History says there were 2 sons of the King of the North at that time, and one was incompetent. He was the one that began the preparation for war. His generals were so frustrated with his abilities that they poisoned him. Then the second son takes up the task. and builds a mighty army to return back against the King of the South in response to what they have done.

“And the king of the south shall be moved with choler, and shall come forth and fight with him, even with the king of the north: and he shall set forth a great multitude; but the multitude shall be given into his hand. And when he hath taken away the multitude, his heart shall be lifted up; and he shall cast down many ten thousands: but he shall not be strengthened by it.” Daniel 11:11,12

Now the King of the North brought a great multitude against the King of the South, and the King of the South, angry about the situation, fights against him and prevails against the King of the North. Even though the King of the North had a great army, it’s given into the hand of the King of the South. He prevails, and the story of him casting down the ‘many ten-thousands’, shows how God was still controlling and working with these kings.

This King of the South, that had marched in verses 11, 12, against the King of the North and retaliated, defeated their great multitude. We take up the historian Prudeau’s account, in the chapter ‘Connections’ under the 217 BC time period, at this point:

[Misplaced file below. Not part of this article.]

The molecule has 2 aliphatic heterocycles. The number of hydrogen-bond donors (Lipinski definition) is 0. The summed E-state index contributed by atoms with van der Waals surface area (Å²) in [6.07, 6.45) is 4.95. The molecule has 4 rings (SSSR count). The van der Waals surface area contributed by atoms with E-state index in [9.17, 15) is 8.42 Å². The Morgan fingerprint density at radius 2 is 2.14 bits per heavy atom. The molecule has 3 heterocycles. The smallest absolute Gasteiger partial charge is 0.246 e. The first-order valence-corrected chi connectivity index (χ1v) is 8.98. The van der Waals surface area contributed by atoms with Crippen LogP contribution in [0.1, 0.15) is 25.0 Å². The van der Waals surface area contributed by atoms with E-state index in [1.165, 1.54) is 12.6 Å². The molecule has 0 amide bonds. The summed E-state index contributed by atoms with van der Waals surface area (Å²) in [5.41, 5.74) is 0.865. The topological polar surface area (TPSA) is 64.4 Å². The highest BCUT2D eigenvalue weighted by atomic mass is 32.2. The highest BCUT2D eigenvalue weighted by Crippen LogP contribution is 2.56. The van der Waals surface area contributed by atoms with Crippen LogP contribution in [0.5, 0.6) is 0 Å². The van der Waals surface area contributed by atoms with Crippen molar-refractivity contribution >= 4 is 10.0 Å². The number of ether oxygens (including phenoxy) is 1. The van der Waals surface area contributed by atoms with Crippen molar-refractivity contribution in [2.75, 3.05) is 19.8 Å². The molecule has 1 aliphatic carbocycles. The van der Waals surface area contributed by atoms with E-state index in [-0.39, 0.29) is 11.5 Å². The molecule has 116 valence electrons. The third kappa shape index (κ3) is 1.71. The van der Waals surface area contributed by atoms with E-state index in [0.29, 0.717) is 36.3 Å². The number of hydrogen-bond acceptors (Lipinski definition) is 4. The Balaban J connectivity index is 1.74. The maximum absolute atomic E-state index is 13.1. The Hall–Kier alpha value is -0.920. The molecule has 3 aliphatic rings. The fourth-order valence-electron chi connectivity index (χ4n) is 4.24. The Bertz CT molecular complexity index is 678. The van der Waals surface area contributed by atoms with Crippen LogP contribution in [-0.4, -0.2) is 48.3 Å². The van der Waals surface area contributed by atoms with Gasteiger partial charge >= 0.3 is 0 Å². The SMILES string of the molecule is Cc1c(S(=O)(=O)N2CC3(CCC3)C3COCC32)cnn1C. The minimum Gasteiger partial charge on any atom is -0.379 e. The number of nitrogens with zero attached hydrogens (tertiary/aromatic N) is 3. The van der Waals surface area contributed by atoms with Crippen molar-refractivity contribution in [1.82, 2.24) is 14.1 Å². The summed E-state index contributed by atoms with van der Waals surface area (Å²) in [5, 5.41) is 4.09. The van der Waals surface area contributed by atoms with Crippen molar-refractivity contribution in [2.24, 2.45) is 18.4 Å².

“Philopater, was a fellow of abandoned lust and dissipation. He was so elated by his victory over Antiochus that he held processions through the provinces.” He had conquered a lot of provinces, so as he was coming back to Egypt, he celebrated and had processions through each area. He entered Jerusalem and after a blasphemous act of offering sacrifices to God, he tried to enter the Most Holy Place of the temple, in spite of the protest and entreaties of the Jews in charge.

“He was smitten from God with such a terror and confusion of mind that he was carried out of the place in a manner half dead. On this he departed from Jerusalem, filled with great wrath against the whole nation of the Jews for that which happened to him in that place and venting many threatenings against them for it.”

Verse 12 talks about him casting down many ten-thousands and it’s describing his retaliation against the Jews for this incident. 

“In vengeance for his disgrace at Jerusalem he returned to his country and endeavoured to force the many Jews in Egypt to sacrifice to Egypt’s heathen gods and renounce their worship of Jehovah. When 300 Jews adopted the heathen religion, they were excommunicated by the Jewish society. Regarding this as a further insult to himself, Philopater determined to destroy the Jews in his dominion and commanded that as many as could be rounded up, be brought in chains to Alexandria.

“These were placed in a large arena, and it was proposed that on a certain day, a great public spectacle would be made, by turning wild and drunken elephants upon them. The devout Jews earnestly called upon God and when the appointed time came, the drunken and maddened beasts were let loose.

“But they turned their rage upon all those who came to see the show and destroyed great numbers of them. Besides, several appearances were soon seen in the air, which much frightened the king and all the spectators. All which, manifesting the interposal of Divine power in the protection of those people. Philopater durst not any longer prosecute his rage against them, but ordered them to be all set free and fearing the Divine vengeance upon him in their behalf, he restored them to all their privileges, rescinding and revoking all his decrees, which he had published against them.”

Three years afterwards however, in 213 BC, Philopater, on another pretext slew 40,000 Jews. Thus he cast down ten-thousands.

Daniel 11-B: